The market potential is enormous in the smallholder agriculture sector, and many are deeming it the next big frontier for innovation. If we take coffee as an example; 80% of coffee is produced by smallholder farmers (25 million in total). Our customers will be the farmer cooperatives, and the farmers themselves (depending on the market set-up). Working via cooperatives can be a useful step to reduce the cost to individual producers, and to tap into current networks and services that have been established by these organisations. Through our contacts in the coffee sector, we have an initial reach of approximately 180,000 producers.

Beyond coffee, our connections to NGO associated farmer cooperatives (such as Fairtrade), equates to an initial addressable market of ~2,000,000 smallholder producers. Although our serviceable market will be restricted to the initial crops listed above.

Traction

We are looking to release our products officially mid-2019. Before that point we are begin to scale-up through targeted partnerships: for example, we are working with Producers Direct in Uganda later this year (2018) where we will be installing 40 weather stations across coffee farms. We have also set up an MVP trial with a coffee cooperative in Honduras.

Core Team

Co-founders James Alden and Paul Baranowski graduated from Imperial College with an MSc in Environmental Technology. Disappointed by the lack of support for smallholder coffee farmers (especially regarding on-farm automatic data collection) they set out to make their own affordable weather station. Together with Product Designer Gabriel Brueckner (MSc/MA in Global Innovation Design) they designed and built a prototype and tested it with coffee farmers in Nicaragua. The startup has come a long way since: Co-founder and non-executive director Peter Baker’s longstanding expertise in Coffee has positioned Climate Edge as a strong consultant for international Coffee Producer organisations and distributors. Paul and James, were jointly awarded Young Development Agriculturalists of the Year by the Tropical Agricultural Association in 2017, for their work in Honduras and Nicaragua. Joined by an experienced electrical engineer (James Torbett) and software developer (Gilles Cochez), Climate Edge is currently deploying the third iteration of the NEXO Weather Station, moving towards a commercially viable product.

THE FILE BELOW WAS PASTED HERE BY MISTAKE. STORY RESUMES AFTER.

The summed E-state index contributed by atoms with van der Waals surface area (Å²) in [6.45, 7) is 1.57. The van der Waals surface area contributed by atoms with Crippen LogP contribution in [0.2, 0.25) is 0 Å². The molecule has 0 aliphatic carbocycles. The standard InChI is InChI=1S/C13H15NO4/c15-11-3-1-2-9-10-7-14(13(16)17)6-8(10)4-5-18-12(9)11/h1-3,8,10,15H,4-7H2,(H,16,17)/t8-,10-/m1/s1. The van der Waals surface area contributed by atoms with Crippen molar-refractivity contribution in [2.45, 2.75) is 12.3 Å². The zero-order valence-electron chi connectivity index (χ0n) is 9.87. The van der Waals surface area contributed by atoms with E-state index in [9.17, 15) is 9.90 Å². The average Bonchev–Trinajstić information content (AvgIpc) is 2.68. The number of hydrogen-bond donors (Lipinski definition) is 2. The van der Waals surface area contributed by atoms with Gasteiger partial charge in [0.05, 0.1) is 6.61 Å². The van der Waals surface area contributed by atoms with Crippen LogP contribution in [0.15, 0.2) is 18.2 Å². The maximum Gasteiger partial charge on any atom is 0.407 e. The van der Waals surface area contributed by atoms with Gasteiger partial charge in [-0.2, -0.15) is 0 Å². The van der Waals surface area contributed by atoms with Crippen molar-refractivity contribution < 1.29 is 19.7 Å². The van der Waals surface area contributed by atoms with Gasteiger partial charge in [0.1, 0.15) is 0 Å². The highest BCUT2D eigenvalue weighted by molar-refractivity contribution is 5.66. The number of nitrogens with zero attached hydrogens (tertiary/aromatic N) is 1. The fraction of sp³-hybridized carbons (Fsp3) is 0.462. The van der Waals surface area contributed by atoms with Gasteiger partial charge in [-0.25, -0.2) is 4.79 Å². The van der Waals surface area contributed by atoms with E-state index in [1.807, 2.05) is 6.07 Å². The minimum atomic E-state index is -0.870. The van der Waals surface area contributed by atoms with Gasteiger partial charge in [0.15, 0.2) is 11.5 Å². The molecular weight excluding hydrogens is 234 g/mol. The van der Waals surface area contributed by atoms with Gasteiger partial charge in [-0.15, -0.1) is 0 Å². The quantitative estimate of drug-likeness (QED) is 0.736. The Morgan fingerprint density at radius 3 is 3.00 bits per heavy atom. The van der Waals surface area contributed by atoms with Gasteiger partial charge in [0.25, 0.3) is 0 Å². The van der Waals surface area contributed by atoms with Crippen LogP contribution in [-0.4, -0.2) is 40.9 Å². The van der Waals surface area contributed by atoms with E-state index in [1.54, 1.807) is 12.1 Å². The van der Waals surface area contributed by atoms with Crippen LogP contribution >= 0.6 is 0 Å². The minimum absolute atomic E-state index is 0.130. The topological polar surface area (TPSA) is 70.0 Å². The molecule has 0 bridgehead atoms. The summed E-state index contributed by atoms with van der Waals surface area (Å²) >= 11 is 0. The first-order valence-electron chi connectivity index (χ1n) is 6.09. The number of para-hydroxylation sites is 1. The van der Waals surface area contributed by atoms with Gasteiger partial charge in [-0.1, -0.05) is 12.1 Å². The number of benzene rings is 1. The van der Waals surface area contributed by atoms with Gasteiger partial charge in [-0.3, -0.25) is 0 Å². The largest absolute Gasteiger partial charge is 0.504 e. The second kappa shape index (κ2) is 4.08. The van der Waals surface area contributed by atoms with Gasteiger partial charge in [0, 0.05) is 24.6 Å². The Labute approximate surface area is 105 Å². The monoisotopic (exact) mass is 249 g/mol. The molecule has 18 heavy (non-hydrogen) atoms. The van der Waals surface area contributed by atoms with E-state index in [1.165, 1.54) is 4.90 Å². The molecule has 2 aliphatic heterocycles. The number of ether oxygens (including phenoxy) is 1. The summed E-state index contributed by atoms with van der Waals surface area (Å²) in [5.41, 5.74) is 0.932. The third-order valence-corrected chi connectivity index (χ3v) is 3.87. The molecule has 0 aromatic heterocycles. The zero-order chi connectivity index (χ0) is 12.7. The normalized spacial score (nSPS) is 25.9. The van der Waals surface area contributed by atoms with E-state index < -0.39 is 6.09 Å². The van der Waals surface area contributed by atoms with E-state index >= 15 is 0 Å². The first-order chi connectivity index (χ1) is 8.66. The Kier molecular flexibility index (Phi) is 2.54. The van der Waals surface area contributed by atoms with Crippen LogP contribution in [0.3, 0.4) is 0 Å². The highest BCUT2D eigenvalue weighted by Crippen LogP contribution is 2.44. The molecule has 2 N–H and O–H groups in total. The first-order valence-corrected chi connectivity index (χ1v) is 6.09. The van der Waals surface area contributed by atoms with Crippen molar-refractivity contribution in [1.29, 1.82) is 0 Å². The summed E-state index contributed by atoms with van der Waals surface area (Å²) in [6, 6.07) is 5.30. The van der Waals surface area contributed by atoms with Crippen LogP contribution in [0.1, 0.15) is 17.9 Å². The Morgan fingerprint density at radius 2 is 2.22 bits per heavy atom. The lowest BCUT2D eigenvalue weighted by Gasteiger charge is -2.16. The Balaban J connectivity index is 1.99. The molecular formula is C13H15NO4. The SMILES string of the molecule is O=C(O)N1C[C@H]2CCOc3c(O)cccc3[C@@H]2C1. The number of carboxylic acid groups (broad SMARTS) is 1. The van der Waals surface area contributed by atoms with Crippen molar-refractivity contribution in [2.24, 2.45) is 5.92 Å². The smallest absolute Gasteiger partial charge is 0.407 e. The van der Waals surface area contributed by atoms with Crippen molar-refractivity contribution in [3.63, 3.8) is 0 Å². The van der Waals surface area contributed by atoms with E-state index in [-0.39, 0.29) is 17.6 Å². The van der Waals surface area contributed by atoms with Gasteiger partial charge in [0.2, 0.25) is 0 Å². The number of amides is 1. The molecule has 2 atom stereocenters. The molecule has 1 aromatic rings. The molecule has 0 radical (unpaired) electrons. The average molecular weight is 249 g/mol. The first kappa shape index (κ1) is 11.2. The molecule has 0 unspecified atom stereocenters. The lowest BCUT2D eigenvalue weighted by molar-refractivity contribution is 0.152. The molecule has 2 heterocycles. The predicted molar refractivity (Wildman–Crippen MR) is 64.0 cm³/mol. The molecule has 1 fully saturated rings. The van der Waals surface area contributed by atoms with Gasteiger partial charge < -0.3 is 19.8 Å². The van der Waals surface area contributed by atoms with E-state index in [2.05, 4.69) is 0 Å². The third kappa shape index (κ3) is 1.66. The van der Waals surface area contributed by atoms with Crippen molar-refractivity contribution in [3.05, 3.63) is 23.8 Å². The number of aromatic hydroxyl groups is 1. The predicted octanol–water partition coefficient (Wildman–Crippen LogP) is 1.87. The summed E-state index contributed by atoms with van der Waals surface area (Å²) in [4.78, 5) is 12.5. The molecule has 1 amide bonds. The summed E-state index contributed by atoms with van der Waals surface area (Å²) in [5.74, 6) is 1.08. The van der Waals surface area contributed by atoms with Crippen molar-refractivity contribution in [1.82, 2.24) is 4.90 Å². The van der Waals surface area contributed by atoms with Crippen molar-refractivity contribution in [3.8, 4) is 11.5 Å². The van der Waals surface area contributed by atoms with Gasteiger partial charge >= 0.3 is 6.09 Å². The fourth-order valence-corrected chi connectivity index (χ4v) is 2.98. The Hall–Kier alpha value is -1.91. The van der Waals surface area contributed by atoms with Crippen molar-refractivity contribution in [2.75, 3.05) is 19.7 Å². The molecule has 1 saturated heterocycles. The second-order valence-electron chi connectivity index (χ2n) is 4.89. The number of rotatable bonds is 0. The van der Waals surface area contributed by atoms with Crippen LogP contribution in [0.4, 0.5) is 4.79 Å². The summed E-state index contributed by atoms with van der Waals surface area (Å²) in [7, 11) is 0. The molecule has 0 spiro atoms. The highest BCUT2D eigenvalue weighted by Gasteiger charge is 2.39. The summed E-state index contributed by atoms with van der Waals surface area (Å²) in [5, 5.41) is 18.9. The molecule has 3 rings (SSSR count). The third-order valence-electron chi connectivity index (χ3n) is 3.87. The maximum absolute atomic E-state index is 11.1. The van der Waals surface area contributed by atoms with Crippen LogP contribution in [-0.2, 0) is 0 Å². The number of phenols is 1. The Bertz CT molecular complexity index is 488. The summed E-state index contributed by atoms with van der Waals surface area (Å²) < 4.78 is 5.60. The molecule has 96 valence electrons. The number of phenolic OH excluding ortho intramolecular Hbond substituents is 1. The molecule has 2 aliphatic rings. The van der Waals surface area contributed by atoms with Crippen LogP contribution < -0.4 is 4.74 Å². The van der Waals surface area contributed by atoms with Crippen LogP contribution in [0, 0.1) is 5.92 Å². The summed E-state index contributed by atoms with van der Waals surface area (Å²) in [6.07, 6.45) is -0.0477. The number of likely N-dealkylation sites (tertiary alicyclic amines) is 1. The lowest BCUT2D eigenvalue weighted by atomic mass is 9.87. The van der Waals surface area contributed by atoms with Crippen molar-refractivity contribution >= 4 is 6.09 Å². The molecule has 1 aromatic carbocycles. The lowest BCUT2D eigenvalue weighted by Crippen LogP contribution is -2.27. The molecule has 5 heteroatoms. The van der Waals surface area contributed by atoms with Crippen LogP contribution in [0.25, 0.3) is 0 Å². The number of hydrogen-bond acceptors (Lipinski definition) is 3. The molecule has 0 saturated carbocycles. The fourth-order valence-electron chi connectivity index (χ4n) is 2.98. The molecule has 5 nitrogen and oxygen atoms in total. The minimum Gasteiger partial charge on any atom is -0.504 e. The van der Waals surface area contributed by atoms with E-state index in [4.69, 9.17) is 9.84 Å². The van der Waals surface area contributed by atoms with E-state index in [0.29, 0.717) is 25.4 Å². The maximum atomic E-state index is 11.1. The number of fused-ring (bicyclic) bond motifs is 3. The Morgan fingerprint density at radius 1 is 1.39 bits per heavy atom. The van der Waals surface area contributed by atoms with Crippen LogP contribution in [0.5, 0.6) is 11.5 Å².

First Name Last Name Job Title Impressive Facts
James Alden CEO James was awarded Young Development Agriculturalist of the Year jointly with COO Paul. Whilst working for Imperial College London, James was responsible for business plan development of EC H2020 project 'EMPHASIS'.
Paul Baranowski COO Paul was also awarded Young Development Agriculturalist of the Year alongside James. Paul was invited to give a presentation to an FAO committee in Panama regarding climate smart adaptation.
Gabriel Brueckner Product Designer Gabriel has worked and studied in a multitude of countries including the US, Korea and Japan. Giving him a practical understanding of global design.

Ask, use of proceeds, milestones

- CE marking of NEXO weather station in preparation for market sales within EU. - On-boarding of additional software development team members, and statistical modeller. - Reduction of manufacturing costs to improve profit margin. - Marketing to increase scale within initial markets.